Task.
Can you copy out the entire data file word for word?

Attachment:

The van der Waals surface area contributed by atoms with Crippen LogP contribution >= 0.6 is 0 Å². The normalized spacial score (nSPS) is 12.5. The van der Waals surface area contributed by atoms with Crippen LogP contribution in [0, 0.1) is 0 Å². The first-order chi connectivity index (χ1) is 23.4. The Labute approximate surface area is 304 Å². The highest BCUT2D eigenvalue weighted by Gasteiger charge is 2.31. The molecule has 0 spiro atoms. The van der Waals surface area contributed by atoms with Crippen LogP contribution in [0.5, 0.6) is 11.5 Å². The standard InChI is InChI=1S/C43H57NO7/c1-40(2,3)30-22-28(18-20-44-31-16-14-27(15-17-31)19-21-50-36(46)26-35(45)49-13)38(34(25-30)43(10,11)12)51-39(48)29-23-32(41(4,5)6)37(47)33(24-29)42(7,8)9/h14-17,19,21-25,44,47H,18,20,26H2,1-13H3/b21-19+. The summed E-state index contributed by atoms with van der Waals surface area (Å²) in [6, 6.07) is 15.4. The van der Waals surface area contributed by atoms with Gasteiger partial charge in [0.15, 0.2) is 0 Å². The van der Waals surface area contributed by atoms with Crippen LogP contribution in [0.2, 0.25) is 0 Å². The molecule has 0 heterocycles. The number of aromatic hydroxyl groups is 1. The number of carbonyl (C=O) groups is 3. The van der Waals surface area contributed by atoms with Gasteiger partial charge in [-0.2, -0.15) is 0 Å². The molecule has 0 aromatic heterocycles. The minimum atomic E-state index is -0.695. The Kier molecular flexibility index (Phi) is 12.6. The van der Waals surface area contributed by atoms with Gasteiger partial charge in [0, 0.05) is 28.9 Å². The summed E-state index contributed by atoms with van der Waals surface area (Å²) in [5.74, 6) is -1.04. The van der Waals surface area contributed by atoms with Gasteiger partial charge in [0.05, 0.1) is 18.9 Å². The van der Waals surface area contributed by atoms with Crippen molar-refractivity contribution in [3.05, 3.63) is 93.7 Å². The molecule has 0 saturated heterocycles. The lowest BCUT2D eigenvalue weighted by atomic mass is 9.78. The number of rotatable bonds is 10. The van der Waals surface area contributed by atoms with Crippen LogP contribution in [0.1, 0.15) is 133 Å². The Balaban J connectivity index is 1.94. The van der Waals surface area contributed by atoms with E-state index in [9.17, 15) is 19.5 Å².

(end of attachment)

The van der Waals surface area contributed by atoms with Crippen LogP contribution >= 0.6 is 0 Å². The normalized spacial score (nSPS) is 12.5. The van der Waals surface area contributed by atoms with Crippen LogP contribution in [0, 0.1) is 0 Å². The first-order chi connectivity index (χ1) is 23.4. The Labute approximate surface area is 304 Å². The highest BCUT2D eigenvalue weighted by Gasteiger charge is 2.31. The molecule has 0 spiro atoms. The van der Waals surface area contributed by atoms with Crippen LogP contribution in [0.5, 0.6) is 11.5 Å². The standard InChI is InChI=1S/C43H57NO7/c1-40(2,3)30-22-28(18-20-44-31-16-14-27(15-17-31)19-21-50-36(46)26-35(45)49-13)38(34(25-30)43(10,11)12)51-39(48)29-23-32(41(4,5)6)37(47)33(24-29)42(7,8)9/h14-17,19,21-25,44,47H,18,20,26H2,1-13H3/b21-19+. The summed E-state index contributed by atoms with van der Waals surface area (Å²) in [6, 6.07) is 15.4. The van der Waals surface area contributed by atoms with Gasteiger partial charge in [0.15, 0.2) is 0 Å². The van der Waals surface area contributed by atoms with Crippen LogP contribution in [0.2, 0.25) is 0 Å². The molecule has 0 heterocycles. The number of aromatic hydroxyl groups is 1. The number of carbonyl (C=O) groups is 3. The van der Waals surface area contributed by atoms with Gasteiger partial charge in [-0.2, -0.15) is 0 Å². The molecule has 0 aromatic heterocycles. The minimum atomic E-state index is -0.695. The Kier molecular flexibility index (Phi) is 12.6. The van der Waals surface area contributed by atoms with Gasteiger partial charge in [0, 0.05) is 28.9 Å². The summed E-state index contributed by atoms with van der Waals surface area (Å²) in [5.74, 6) is -1.04. The van der Waals surface area contributed by atoms with Gasteiger partial charge in [0.05, 0.1) is 18.9 Å². The van der Waals surface area contributed by atoms with Crippen molar-refractivity contribution in [3.05, 3.63) is 93.7 Å². The molecule has 0 saturated heterocycles. The lowest BCUT2D eigenvalue weighted by atomic mass is 9.78. The number of rotatable bonds is 10. The van der Waals surface area contributed by atoms with Crippen LogP contribution in [0.1, 0.15) is 133 Å². The Balaban J connectivity index is 1.94. The van der Waals surface area contributed by atoms with E-state index in [9.17, 15) is 19.5 Å².